14 January 2012

Nuitka Release 0.3.18

This is to inform you about the new stable release of Nuitka. It is the extremely compatible Python compiler, “download now”.

This is to inform you about the new stable release of Nuitka. This time there are a few bug fixes, and the important step that triggered the release: Nuitka has entered Debian Unstable. So you if want, you will get stable Nuitka releases from now on via apt-get install nuitka.

The release cycle was too short to have much focus. It merely includes fixes, which were available as hot fixes, and some additional optimization and node tree cleanups, as well as source cleanups. But not much else.

Bug Fixes

  • Conditional statements with both branches empty were not optimized away in all cases, triggering an assertion of code generation. Released as 0.3.17a hot fix already.

  • Nuitka was considering directories to contain packages that had no “__init__.py” which could lead to errors when it couldn’t find the package later in the compilation process. Released as 0.3.17a hot fix already.

  • When providing locals() to exec statements, this was not making the locals() writable. The logic to detect the case that default value is used (None) and be pessimistic about it, didn’t consider the actual value locals(). Released as 0.3.17b hot fix already.

  • Compatibility Fix: When no defaults are given, CPython uses None for func.func_defaults, but Nuitka had been using None.


  • If the condition of assert statements can be predicted, these are now optimized in a static raise or removed.

  • For built-in name references, there is now dedicated code to look them up, that doesn’t check the module level at all. Currently these are used in only a few cases though.

  • Cleaner code is generated for the simple case of print statements. This is not only faster code, it’s also more readable.


  • Removed the CPythonStatementAssert node.

    It’s not needed, instead at tree building, assert statements are converted to conditional statements with the asserted condition result inverted and a raise statement with AssertionError and the assertion argument.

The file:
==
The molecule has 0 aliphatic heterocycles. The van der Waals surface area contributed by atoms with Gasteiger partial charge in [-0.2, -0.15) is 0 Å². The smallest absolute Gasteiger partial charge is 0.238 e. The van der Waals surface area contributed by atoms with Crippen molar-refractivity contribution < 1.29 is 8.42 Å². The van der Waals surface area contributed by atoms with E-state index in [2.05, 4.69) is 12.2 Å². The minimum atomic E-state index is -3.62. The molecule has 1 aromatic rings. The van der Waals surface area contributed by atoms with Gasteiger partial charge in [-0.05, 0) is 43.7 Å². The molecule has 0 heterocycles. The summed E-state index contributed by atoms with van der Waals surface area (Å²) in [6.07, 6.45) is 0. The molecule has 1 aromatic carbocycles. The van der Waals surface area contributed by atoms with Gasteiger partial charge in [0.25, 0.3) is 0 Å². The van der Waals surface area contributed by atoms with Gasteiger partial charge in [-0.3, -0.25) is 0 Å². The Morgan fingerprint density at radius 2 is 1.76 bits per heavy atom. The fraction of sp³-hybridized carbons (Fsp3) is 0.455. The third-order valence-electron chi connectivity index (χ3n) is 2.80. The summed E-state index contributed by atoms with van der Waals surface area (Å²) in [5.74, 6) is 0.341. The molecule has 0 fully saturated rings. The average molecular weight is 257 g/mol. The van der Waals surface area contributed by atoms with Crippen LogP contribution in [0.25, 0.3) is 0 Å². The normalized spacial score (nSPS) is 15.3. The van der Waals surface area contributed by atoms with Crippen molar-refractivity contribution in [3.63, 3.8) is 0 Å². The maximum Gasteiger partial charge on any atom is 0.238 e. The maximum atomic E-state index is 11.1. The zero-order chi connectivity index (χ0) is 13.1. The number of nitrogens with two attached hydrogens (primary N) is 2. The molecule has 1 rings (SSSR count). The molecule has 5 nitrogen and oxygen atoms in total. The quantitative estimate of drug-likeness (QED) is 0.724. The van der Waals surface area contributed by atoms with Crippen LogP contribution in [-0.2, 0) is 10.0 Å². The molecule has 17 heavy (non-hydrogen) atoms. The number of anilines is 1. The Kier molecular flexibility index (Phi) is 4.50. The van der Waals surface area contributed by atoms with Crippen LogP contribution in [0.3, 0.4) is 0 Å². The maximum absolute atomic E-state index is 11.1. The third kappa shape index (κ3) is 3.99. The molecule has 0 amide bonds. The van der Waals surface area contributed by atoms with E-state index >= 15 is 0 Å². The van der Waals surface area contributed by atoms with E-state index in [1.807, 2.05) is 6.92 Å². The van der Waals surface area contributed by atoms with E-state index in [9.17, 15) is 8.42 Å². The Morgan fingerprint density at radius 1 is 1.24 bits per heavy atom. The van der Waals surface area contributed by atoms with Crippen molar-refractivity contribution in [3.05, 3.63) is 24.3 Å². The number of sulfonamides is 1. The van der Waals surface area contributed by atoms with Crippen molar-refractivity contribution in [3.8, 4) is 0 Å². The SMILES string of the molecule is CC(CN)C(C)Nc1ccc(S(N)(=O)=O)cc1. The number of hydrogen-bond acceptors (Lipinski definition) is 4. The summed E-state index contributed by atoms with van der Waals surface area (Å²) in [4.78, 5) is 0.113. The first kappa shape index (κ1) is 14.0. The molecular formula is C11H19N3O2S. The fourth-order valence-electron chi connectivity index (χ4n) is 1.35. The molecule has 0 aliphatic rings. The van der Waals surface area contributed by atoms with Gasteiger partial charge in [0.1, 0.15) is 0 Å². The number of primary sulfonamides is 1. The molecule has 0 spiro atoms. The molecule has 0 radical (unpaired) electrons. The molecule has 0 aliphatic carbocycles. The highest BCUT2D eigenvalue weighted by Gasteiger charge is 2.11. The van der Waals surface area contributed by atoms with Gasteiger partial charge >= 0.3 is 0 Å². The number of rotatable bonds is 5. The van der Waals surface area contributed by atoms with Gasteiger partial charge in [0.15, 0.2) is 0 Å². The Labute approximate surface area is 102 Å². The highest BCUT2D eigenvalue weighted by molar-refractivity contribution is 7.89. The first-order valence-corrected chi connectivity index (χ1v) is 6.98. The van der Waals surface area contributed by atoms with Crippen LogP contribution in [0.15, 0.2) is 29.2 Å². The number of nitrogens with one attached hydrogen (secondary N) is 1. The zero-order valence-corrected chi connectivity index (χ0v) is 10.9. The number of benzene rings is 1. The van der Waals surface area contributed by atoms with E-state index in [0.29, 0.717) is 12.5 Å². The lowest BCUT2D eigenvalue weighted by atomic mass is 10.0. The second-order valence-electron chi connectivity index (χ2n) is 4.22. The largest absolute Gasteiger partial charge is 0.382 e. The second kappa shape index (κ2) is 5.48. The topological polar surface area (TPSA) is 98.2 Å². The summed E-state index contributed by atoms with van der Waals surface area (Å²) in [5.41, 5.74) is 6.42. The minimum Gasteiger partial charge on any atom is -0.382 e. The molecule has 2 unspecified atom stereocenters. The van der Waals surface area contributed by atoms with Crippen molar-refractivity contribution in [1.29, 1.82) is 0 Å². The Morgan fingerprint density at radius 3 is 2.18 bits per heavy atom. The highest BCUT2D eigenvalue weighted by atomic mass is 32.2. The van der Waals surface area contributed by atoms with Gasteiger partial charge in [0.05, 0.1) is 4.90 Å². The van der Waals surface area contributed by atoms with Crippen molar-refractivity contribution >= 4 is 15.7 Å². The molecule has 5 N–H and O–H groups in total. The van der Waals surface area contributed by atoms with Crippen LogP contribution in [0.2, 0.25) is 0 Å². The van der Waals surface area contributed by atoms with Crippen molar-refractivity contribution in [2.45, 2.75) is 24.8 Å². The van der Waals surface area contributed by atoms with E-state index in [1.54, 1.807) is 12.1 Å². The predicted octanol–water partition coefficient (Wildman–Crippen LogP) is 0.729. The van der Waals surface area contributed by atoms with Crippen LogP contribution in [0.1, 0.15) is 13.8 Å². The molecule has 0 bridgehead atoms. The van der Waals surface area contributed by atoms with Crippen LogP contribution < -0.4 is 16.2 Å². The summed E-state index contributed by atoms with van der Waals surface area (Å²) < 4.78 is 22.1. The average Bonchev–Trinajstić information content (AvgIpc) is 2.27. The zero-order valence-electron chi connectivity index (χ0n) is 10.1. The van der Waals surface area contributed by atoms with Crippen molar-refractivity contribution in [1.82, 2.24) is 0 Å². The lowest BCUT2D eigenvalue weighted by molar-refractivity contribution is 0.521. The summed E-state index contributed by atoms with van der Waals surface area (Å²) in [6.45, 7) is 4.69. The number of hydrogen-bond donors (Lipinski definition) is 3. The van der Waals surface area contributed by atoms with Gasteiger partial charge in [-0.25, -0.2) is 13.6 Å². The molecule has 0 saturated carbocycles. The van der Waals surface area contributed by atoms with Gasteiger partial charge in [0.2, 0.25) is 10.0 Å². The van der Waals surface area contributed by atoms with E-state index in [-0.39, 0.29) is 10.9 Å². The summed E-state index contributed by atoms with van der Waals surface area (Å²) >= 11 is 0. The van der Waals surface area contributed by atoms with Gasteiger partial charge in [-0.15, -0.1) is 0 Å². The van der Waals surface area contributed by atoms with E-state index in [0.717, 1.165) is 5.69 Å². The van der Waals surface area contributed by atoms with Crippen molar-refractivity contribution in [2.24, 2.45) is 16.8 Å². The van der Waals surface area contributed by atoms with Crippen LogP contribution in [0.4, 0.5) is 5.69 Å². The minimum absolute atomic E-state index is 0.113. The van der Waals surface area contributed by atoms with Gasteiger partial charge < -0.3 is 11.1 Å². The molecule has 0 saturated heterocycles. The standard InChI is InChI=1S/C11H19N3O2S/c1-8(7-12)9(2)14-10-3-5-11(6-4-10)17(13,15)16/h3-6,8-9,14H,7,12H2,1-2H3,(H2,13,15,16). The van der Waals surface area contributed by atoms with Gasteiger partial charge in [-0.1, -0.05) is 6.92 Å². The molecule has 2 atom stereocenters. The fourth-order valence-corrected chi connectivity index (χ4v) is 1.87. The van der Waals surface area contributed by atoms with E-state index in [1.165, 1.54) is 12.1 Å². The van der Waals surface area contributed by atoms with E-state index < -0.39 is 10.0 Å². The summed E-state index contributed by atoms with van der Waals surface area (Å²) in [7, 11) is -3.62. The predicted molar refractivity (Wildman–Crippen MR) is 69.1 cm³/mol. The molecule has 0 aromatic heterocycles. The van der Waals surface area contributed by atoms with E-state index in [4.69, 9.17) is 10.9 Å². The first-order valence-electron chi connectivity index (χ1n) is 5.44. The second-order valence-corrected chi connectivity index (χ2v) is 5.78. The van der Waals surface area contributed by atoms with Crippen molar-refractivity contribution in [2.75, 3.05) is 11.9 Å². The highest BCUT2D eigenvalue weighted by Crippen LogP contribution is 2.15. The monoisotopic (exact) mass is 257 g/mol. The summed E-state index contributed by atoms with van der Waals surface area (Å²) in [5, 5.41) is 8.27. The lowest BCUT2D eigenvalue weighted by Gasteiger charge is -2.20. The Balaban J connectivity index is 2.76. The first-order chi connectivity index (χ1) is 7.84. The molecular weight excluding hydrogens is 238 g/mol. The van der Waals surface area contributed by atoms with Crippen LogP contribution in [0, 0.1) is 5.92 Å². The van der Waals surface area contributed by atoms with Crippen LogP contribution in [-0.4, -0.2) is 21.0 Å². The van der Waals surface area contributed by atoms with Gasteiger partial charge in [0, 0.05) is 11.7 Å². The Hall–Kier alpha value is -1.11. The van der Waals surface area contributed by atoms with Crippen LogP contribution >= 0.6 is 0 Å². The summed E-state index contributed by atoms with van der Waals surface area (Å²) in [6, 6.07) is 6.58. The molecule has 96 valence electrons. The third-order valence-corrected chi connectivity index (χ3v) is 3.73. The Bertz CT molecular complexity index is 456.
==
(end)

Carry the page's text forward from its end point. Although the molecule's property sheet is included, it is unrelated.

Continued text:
This allowed to remove code and complexity from the subsequent steps of Nuitka, and enabled existing optimization to work on assert statements as well.

  • Moved built-in exception names and built-in names to a new module nuitka.Builtins instead of having in other places. This was previously a bit spread-out and misplaced.

  • Added cumulative tags to node classes for use in checks. Use it annotate which node kinds to visit in e.g. per scope finalization steps. That avoids kinds and class checks.

  • New node for built-in name lookups

    This allowed to remove tricks played with adding module variable lookups for staticmethod when adding them for __new__ or module variable lookups for str when predicting the result of type('a'), which was unlikely to cause a problem, but an important TODO item still.


  • The “Download” page is now finally updated for releases automatically.

    Up to this release, I had to manually edit that page, but now mastered the art of upload via XMLRCP and a Python script, so that don’t loose as much time with editing, checking it, etc.

  • The Debian package is backportable to Ubuntu Natty, Maverick, Oneiric, I expect to make a separate announcement with links to packages.

  • Made sure the test runners worth with bare python2.6 as well.

New Tests

  • Added some tests intended for type inference development.


This releases contains not as much changes as others, mostly because it’s the intended base for a Debian upload.

The exec fix was detected by continued work on the branch feature/minimize_CPython26_tests_diff branch, but that work is now complete.

It is being made pretty (many git rebase iterations) with lots of Issues being added to the bug tracker and referenced for each change. The intention is to have a clean commits repository with the changed made.

But of course, the real excitement is the “type inference” work. It will give a huge boost to Nuitka. With this in place, new benchmarks may make sense. I am working on getting it off the ground, but also to make us more efficient.

So when I learn something. e.g. assert is not special, I apply it to the develop branch immediately, to keep the differences as small as possible, and to immediately benefit from such improvements.